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Monday, December 28, 2009

Author Interview: Mary Stanton

I am very pleased to welcome Mary Stanton to our little piece of the blogosphere.  Mary graciously agreed to this interview and I am so thankful.  I think you will find her answers conversational and very interesting.  Mary started her writing career in 1984 and sold her first mystery in 1994.  She publishes the Hemlock Falls mysteries under the name Claudia Bishop.  Mary is well known for her middle-grade books as well.  You may read my review of her book Angel's Advocate here.  Welcome Mary Stanton (cue loud aplause and cheering.)


I love Brianna Winston-Beaufort in the Beaufort & Company, what is your process for developing a character? Do you use pictures, a worksheet or just let the character tell you about him/herself as you write?

I'm so glad you like Bree! I'm not sure I can tell you how she came about, because it's a very fuzzy process for me. I do know this, though. All my characters begin with a name and a single quality of character. Bree emerged as Brianna Winston-Beaufort 20 years ago. I wrote a short scene; she was arriving in Savannah to take her first job as a newly licensed attorney. Then I stuck the scene in my 'Think about it' file. Eighteen years later, I pulled the scene out and decided that her defining characteristic was as an avenging advocate. And I thought that a woman like that would look like a rapier; slim, silvery-haired, and very fit. So she had a job, a physical presence, and a mission.

The second step in my process for character development is deciding on speech patterns. This includes locutions (what words does she use?), rhythm (short or long sentences?) and vocabulary (including cuss words).

Then I add family, friends, and all the other parts of a character's life.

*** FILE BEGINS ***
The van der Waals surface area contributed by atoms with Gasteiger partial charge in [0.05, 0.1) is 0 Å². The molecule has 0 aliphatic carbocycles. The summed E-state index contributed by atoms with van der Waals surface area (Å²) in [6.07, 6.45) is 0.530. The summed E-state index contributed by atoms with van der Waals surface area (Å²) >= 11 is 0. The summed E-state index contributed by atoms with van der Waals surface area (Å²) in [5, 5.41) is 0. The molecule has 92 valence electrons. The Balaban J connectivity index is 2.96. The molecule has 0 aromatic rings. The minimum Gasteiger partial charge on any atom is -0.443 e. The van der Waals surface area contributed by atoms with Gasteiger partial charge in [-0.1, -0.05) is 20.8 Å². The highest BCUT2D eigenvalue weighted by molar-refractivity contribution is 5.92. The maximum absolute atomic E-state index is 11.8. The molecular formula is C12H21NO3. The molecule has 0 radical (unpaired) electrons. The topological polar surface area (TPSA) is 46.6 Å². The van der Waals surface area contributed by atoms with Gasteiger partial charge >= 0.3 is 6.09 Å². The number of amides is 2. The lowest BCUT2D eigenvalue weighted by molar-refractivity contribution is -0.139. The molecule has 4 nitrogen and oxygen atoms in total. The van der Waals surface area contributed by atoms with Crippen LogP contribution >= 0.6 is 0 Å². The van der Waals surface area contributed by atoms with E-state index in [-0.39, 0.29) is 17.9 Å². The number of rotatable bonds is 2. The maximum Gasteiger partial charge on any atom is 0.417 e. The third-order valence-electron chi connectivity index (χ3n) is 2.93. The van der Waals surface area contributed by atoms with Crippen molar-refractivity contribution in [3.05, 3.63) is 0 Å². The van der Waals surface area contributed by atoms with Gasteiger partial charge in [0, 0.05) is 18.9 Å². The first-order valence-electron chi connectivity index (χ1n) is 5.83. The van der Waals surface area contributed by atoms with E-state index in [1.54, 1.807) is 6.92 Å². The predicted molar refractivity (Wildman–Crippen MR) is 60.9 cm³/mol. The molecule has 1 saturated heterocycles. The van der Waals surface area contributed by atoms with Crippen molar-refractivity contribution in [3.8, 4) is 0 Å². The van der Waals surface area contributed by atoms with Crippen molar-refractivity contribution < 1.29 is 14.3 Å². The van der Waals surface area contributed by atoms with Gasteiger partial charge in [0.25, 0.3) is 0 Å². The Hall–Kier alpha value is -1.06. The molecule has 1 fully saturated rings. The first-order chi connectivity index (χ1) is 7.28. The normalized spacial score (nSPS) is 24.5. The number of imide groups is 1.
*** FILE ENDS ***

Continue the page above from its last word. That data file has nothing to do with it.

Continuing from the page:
It's an evolving process, that's for sure, and that can be a problem for a series character. There's only so much you can decide on up front, and then the character takes over.

Do you outline the plot or some variation of that (use a strict 3 act structure or not and little/a lot of detail) before sitting down and writing?

When I start a new series, I have to outline like crazy for the first two books at least, and then sometimes beyond that. I usually write down a list of the new characters, beginning with their names. Then I write a paragraph describing the crime. Then I list all the clues to solving the case. After that, I list fifteen chapters, with a sentence describing what action will occur in each. Once in a while, I'll do a timeline, but that's not my favorite job.

After the series settles into my head, I don't have to do that. I'm on my 19th Hemlock Falls novel (which I write as Claudia Bishop) and I don't have to outline at all. I just have to write down the answer to three questions: Who's dead? Who did it? and What kind of group is going to be a guest at the Inn?

How do you find time for writing - what works for you?

Argh. I am not a disciplined person. Well, I am actually, once I get started, but I hate getting started. So I'll do ANYTHING rather than write that first chapter. Play with my pet goats, if I'm at the farm. Go to the beach if I'm in Florida for the winter. Clean the basement, alphabetize my spices....whatever.

When I do start, I work all day. I'm up early, before five, and I work until I've hit at least three thousand words.

For your mystery series there is some detailed information - how much research goes into your work and do you complete that up front or "just enough" as you go?

My alter ego (Claudia Bishop) doesn't have to research anything except recipes, so that's a breeze. Mary Stanton, on the other hand, has to work like a dog. I have a pretty good library at home, and, of course, there's the Internet, god bless it! My biggest problem is getting sidetracked. The history of angels is really interesting. The world's great religions are fascinating. I can spend hours reading up on things which turn out to be non-essential to the book at hand. And since I don't stop work until I've hit three thousand words, it can make for very long days.